With 5,500 pounds of luxury sedan riding (yes, you read that number correctly) on an air suspension, you can cross corner carving off your list. I suspect that such activities are frowned upon when the help is driving you anyway, but the weight and relatively narrow 245/45R19 tires mean stopping distances are long as well. Dynamically the LS has always been an excellent vehicle with a well controlled chassis, nearly perfect weight balance and a solid feel. When scaled up to the 600hL, you can tell those traits are still there but they are masked by the weight and the standard adaptive air suspension.
If I might digress for a moment, the LS platform is the perfect vehicle to experience an air suspension in on a test drive. There aren’t many cars that have a standard steel-coil suspension and an air suspension available in the same car and the LS is one. Air suspensions have an entirely different feel to them so when you compare an S-Class with Airmatic with a 7-Series that had only a partial rear air suspension it’s difficult to compare unless you’ve experienced what the air bags do to the feel of the car. I encourage anyone looking in this segment to give the LS a spin with and without the air suspension so you can really be familiar with the changes these systems make to the feel of a car.
Back on topic, let’s talk thrust. At the stoplight races the LS 600hL accelerates faster if the engine is already on. This is fairly logical since some of the motor’s twist would be consumed by starting the engine. Our numbers were taken with the engine “stopped” by the hybrid system which is the normal state of affairs. Thanks to the massive torque from the electric motor and the 5.0L V8, we hit 30 MPH after a scant 2.36 seconds. After this point the heavy curb weight comes into play with 60 MPH happening after 5.44 seconds followed by a 13.96 second quarter-mile. A BMW 750 and Mercedes S550 scoot to 60 about a half second faster while the V12 BMW 760 is a full second quicker. On the flip side even the new 8-speed ZF transmission feels like a farm tractor compared to the Lexus Hybrid Drive system. Acceleration in the 600hL is extraordinarily linear, unbelievably smooth and eerily silent. Comparisons to the Tesla Model S in terms of acceleration linearity and feel are entirely appropriate. All of a sudden the hybrid drivetrain combined with the throne in the back make sense: if I’m being driven, I want a smooth experience. Forget about the driver having fun, it’s all about the party in the back.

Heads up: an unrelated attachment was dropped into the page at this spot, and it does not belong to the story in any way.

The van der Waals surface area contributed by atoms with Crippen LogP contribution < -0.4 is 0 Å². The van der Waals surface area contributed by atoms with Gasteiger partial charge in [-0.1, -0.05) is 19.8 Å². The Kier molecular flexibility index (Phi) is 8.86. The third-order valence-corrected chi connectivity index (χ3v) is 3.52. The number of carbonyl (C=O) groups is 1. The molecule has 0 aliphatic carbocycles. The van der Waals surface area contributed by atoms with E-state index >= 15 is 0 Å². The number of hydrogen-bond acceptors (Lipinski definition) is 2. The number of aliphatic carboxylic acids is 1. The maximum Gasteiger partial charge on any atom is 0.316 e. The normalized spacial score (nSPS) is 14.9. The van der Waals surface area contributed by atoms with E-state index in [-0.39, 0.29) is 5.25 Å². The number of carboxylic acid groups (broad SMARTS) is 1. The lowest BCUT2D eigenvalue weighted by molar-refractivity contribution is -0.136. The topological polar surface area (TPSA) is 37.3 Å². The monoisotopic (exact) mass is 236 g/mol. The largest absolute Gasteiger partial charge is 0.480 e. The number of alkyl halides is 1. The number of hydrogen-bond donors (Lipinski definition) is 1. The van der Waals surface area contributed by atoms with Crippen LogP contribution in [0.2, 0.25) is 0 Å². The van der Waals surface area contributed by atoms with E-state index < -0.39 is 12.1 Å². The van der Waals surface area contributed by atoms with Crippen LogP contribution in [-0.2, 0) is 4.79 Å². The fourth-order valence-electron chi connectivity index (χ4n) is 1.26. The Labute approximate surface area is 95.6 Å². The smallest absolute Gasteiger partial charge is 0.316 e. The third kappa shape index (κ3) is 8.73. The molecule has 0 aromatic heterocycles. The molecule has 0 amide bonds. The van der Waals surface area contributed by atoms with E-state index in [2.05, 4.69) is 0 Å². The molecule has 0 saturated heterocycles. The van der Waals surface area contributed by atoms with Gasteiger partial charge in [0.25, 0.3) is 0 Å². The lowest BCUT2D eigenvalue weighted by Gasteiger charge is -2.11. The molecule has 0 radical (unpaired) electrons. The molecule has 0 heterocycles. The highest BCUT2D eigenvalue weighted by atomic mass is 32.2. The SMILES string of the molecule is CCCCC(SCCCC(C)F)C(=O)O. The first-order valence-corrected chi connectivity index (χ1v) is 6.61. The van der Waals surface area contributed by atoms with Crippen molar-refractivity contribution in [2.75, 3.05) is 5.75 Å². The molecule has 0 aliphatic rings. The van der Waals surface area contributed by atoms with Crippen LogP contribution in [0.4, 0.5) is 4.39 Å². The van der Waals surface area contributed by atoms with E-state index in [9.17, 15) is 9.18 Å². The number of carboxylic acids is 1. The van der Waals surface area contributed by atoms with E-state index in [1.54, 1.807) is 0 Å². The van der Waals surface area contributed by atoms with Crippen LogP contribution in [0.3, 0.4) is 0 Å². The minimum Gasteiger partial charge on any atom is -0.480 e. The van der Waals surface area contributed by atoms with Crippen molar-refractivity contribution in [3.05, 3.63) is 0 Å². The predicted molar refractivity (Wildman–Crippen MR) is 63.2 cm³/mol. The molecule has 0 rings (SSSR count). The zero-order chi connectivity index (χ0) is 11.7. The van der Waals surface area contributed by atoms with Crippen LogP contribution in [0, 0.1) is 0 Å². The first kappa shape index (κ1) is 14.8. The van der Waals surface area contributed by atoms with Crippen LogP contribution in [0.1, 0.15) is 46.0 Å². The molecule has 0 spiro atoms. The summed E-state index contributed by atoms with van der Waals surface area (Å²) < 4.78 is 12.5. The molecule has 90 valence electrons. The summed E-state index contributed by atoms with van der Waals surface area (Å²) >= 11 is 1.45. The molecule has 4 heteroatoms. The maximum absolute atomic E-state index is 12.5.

After a week with the LS 600hL I still have problems looking at the expensive cruiser in the “right” way, but I am closer to understanding the point. That point is less about fuel economy (which was 21.8 MPG over all by the way) and more about silently and smoothly cruising below the radar. If that’s your mission, then mission accomplished. The LS 600hL is also the least expensive vehicle that I know of designed with the chauffeured set in mind. Except that makes the LS 600hL the oddest duck I’ve met. Being obviously designed for owners with drivers it makes a value proposition that logically shouldn’t matter to the intended audience. If you’re being driven, the smallest part of the expense structure over the life of a vehicle is the price of the vehicle. Your driver and his benefits are likely to eat the bulk of your budget. My sounding board in this process is still trying to convince me that looking at the LS 600hL in this light is missing the point. Perhaps, but it does explain why the LS 600hL sells in such small numbers. It also explains why he still has a 2010 XJ8.
- Best. Back. Seat. Ever.
- Avatar on Blue Ray never sounded so good.
- Everyone will wonder why you didn’t buy an S-Class.
- 438 ponies is hardly class-topping in 2013.
- Despite being told otherwise, 21.8 MPG still seems to be missing the point.
Lexus provided the vehicle, insurance and one tank of gas for this review
1/4 Mile: 13.96 @ 105 MPH
Average Observed Fuel Economy: 21.8 MPG over 623 miles